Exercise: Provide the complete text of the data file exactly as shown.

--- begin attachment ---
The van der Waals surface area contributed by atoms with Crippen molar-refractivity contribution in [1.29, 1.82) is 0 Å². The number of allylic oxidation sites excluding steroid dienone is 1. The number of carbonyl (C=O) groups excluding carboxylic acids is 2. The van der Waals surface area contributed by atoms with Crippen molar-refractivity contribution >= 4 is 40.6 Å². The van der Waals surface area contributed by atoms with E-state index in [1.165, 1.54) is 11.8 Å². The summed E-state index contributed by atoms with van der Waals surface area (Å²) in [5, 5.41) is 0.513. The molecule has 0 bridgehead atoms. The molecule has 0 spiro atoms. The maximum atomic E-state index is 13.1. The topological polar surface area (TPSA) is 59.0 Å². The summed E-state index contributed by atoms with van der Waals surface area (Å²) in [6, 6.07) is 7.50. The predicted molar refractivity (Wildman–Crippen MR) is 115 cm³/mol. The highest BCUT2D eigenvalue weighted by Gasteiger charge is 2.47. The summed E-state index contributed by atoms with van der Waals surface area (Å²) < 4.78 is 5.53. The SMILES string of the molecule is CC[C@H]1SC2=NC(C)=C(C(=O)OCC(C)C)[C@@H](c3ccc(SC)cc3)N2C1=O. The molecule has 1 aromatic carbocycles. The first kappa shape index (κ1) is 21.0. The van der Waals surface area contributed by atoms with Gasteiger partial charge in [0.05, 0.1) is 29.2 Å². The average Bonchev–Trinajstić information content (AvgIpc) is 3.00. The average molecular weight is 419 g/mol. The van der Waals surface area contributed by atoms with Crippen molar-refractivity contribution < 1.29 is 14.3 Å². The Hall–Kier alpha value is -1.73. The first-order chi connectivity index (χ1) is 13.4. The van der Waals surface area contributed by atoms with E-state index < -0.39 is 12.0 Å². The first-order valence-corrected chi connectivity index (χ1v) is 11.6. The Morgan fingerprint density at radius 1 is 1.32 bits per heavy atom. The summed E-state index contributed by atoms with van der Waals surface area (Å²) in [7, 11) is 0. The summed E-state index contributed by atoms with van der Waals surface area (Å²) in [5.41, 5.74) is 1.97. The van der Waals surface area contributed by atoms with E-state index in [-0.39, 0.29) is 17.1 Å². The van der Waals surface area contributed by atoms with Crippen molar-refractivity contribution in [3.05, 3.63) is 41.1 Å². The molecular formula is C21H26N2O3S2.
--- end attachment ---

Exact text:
The van der Waals surface area contributed by atoms with Crippen molar-refractivity contribution in [1.29, 1.82) is 0 Å². The number of allylic oxidation sites excluding steroid dienone is 1. The number of carbonyl (C=O) groups excluding carboxylic acids is 2. The van der Waals surface area contributed by atoms with Crippen molar-refractivity contribution >= 4 is 40.6 Å². The van der Waals surface area contributed by atoms with E-state index in [1.165, 1.54) is 11.8 Å². The summed E-state index contributed by atoms with van der Waals surface area (Å²) in [5, 5.41) is 0.513. The molecule has 0 bridgehead atoms. The molecule has 0 spiro atoms. The maximum atomic E-state index is 13.1. The topological polar surface area (TPSA) is 59.0 Å². The summed E-state index contributed by atoms with van der Waals surface area (Å²) in [6, 6.07) is 7.50. The predicted molar refractivity (Wildman–Crippen MR) is 115 cm³/mol. The highest BCUT2D eigenvalue weighted by Gasteiger charge is 2.47. The summed E-state index contributed by atoms with van der Waals surface area (Å²) < 4.78 is 5.53. The SMILES string of the molecule is CC[C@H]1SC2=NC(C)=C(C(=O)OCC(C)C)[C@@H](c3ccc(SC)cc3)N2C1=O. The molecule has 1 aromatic carbocycles. The first kappa shape index (κ1) is 21.0. The van der Waals surface area contributed by atoms with Gasteiger partial charge in [0.05, 0.1) is 29.2 Å². The average Bonchev–Trinajstić information content (AvgIpc) is 3.00. The average molecular weight is 419 g/mol. The van der Waals surface area contributed by atoms with Crippen molar-refractivity contribution < 1.29 is 14.3 Å². The Hall–Kier alpha value is -1.73. The first-order chi connectivity index (χ1) is 13.4. The van der Waals surface area contributed by atoms with E-state index < -0.39 is 12.0 Å². The first-order valence-corrected chi connectivity index (χ1v) is 11.6. The Morgan fingerprint density at radius 1 is 1.32 bits per heavy atom. The summed E-state index contributed by atoms with van der Waals surface area (Å²) in [7, 11) is 0. The summed E-state index contributed by atoms with van der Waals surface area (Å²) in [5.41, 5.74) is 1.97. The van der Waals surface area contributed by atoms with E-state index in [-0.39, 0.29) is 17.1 Å². The van der Waals surface area contributed by atoms with Crippen molar-refractivity contribution in [3.05, 3.63) is 41.1 Å². The molecular formula is C21H26N2O3S2.